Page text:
Thousands of Syrian refugees are returning home for a visit during the Muslim holy month of Ramadan, after Turkey temporarily opened two border crossings with its war-torn neighbor.
For some of the younger ones travelling back, the visit means seeing some of their relatives, even siblings, for the very first time. Ankara says those who go back can return with their papers and a special "religious holiday permission."
Turkey has taken in more than 3 million Syrian refugees who arrived by way of legal or illegal crossings since the start of their country's civil war more than six years ago.
The official border crossings were shut in 2015 — barring exceptions such as serious injuries — to prevent a spillover of the conflict and stem the flood of refugees. Ankara has also been building a wall along the boundary to curb cross-border movement of fighters.
Many Syrians welcomed the opportunity to go back, even briefly.
Twenty-one-year-old Ismail Hadidi Jafar was waiting to cross into Syria from the Oncupinar gate in the southern province of Kilis on Tuesday, to visit his parents and family in Aleppo. He left two years ago and hadn't gone back since
"I have a young sibling whom I've never met," Jafar told The Associated Press, preparing to cross over.
As he waited, the crowds swelled and hundreds of refugees had to stand in the scorching sun to be individually processed by police and migration officials for the crossing. Seeing the lines, some abandoned plans to visit, but excitement remained high.
Turkey's official Anadolu news agency said that since June 1 when the crossing of Cilvegozu in Hatay province opened, some 30,000 Syrians have left to visit their homes. Oncupinar opened for the first time on Tuesday for the Ramadan visits.
Turkey has also grown increasingly involved in the Syrian conflict. It launched a cross-border operation last summer, sending in tanks and troops along with Syrian opposition forces to clear its border and a swath of northern Syria from the Islamic State group — and also to counter the spread of U.S.-backed Syrian Kurdish fighters there.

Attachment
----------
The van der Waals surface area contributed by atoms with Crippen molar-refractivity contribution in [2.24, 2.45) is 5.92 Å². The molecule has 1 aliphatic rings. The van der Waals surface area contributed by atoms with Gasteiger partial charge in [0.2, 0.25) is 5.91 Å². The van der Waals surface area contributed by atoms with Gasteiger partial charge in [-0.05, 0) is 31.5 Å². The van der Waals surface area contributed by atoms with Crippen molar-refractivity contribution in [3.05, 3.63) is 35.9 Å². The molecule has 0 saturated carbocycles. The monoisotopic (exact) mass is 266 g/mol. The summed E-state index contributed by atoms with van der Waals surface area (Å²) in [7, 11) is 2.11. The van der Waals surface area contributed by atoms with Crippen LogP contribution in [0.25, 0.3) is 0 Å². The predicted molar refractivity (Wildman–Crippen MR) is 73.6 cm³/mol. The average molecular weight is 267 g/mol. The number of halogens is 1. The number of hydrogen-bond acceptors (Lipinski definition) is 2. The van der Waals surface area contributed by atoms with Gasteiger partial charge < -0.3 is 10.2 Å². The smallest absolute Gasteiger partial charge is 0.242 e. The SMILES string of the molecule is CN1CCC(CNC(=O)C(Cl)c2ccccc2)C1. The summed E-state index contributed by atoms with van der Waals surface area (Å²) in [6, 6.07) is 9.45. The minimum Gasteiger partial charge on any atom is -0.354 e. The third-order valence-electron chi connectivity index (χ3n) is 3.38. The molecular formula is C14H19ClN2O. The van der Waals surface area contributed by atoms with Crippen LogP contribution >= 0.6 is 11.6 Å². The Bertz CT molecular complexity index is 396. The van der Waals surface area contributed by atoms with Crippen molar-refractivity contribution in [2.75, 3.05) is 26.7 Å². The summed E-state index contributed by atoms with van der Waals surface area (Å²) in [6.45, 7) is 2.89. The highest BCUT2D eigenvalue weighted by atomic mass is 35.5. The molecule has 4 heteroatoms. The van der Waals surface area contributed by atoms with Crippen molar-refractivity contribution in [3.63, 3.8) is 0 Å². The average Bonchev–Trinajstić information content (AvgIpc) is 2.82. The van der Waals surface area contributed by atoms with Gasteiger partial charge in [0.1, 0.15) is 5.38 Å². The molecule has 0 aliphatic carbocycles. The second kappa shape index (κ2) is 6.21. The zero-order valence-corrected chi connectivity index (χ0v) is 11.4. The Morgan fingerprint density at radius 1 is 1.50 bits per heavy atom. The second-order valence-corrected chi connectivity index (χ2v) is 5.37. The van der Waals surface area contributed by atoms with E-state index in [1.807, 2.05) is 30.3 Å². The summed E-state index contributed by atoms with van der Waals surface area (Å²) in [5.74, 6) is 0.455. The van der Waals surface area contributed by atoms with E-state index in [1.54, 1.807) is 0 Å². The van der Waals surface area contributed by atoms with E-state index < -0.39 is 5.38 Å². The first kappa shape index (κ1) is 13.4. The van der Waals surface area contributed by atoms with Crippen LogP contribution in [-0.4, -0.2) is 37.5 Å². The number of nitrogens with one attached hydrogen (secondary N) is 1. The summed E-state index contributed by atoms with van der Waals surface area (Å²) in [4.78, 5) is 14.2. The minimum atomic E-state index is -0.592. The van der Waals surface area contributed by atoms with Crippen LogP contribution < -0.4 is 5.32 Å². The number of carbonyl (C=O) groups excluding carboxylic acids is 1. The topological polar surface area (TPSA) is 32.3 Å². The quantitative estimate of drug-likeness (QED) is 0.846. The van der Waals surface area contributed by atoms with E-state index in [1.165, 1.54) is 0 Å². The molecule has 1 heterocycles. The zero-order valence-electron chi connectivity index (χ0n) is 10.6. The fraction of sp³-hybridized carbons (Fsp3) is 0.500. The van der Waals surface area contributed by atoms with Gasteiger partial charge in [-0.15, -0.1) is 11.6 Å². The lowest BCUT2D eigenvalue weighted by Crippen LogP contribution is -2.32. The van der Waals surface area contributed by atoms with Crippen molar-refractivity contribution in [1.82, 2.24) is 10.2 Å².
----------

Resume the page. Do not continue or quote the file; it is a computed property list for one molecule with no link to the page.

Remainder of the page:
The Turkish government views Syria's Kurdish People's Protection Units, known as YPG, as a terrorist organization and an extension of Kurdish militants who have been waging a three-decade-long insurgency against Turkey.
The two crossings will remain open for departures to Syria until June 23. Returns will be allowed through Oncupinar until July 14 and Cilvegozu until Sep. 30 but Turkish authorities reserve the right to amend these dates.
Mohammed Izzo, 28, who also hails from Aleppo province in northern Syria, said he's been longing to see his family.
"The area we were in was under Daesh control," he said using an Arabic acronym for the Islamic State group. "I didn't go visit after Daesh left so I'm going now."
Izzo said he will return to Turkey after Eid al-Fitr, the religious holiday that marks the end of Ramadan.
Mohammed Dede, a father of three, said he's thinking about leaving Turkey for good. He is headed first to Jarablus, a town on the Syrian side of the border that was taken from IS by Turkey-backed fighters in August.
"If the situation is calm there I want to open up a business and return," the 37-year-old refugee said. "I want to continue my life there."